Bullies (and other criminals) are like wild animals testing out their prey before they make their put down, lunch robbery, strong arming or assault. They have no conscious of hurting someone weaker or out-numbered. (Man, it was five to one. He was the toughest guy that we ever beat up.”) This “sniffing out the prey” usually involves what self-defense expert Marc MacYoung describes as the interview.
Interviewing is basically how the criminal “smells you out.” Just like how a strange dog approaches you to see if you are friendly or scared. They stop to smell you and look you over. If the dog is cowardly it might try to intimidate you and see if it is safe to bite you.
In many ways, an interview is like a sales person’s approach. They want to know if you are a good prospect. In the criminal’s case, they want to know if you are a good target. They need to know if they can hurt you without getting hurt in the process. They need to measure out the risks.
There are several types of interviews. According to MacYoung, they are the:
The regular interview is when the criminal or bully is looking for tell-tale signs of nervousness or “jumpiness” in a targeted person. They want to see how much they can push their limits. A bully will toss insults or try to invade a person’s space. It can be a casual bump. (“Hey, watch where you are going.”)
You have to avoid reacting to this kind of interview. This is where the criminal will make the snap decision about whether or not to rob, assault, con or intimidate you. If they are unsure, they will usually just move onto another target.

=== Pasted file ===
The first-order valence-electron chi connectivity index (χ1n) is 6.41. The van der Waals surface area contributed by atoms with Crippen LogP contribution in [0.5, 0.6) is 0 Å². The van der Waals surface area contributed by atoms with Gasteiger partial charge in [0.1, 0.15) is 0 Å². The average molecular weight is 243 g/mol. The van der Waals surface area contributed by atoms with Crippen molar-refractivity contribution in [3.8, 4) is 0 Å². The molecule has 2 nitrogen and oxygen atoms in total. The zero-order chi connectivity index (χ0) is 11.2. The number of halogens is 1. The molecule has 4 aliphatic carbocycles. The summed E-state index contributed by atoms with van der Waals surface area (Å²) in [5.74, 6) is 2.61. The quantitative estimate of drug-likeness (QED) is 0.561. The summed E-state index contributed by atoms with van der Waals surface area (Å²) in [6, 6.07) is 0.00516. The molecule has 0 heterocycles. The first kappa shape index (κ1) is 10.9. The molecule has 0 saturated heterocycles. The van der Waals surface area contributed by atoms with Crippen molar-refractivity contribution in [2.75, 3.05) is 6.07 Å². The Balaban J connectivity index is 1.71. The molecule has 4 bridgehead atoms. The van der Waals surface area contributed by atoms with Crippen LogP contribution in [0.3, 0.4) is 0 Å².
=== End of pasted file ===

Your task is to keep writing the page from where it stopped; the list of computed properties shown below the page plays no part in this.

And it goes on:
The silent interview is where the criminal waits and watches. You can see some of these types usually hanging around public places, like malls, parking lots and parks.
I have read about studies of muggers, in “correction facilities” (jails), being shown video clips of different people walking. The muggers almost all consistently chose the same people as potential crime victims.
You can test this silent interviewing with your friends the next time that you are in a public place. You might be surprised at how obvious it is sometimes. Usually, the potential crime victim will display a certain lack of confidence about them, like an awkward gait, with their arms out of sync with their legs. They will also act unaware of their surroundings, either in a focused or “spaced out” manner. Don’t be either of them. Walk with a purpose, like you know where you are going.
I recall an example of the silent interviewing when I was freelancing as a crime reporter. There were a group of 15 year old girls who used to hang around the Metrotown Shopping Center in Burnaby, B.C. Canada. They knew what a typical victim looked like. They would wait for a younger girl with several shopping bags of high-end clothing to walk by them in an isolated walkway near the sky train (above ground subway) and then take the girl’s belongings.
The Escalating Interview is when a seemingly harmless encounter turns ugly. The aggressive panhandler is a prime example. “Gotta a quarter?” can escalade into “Gotta a dollar?” or “How about a dime? You can’t even spare a dime? What’s wrong with you?” Or they will start talking about how their mother died or some sob story. The situation also escalates by walking past a group in an isolated area. I talked to a man who experienced this first hand. He had been approached by a teenager asking him “what was he doing here?” and that the man “looked like a thief.” While the man protested, seven youths surrounded him and proceeded to beat him up.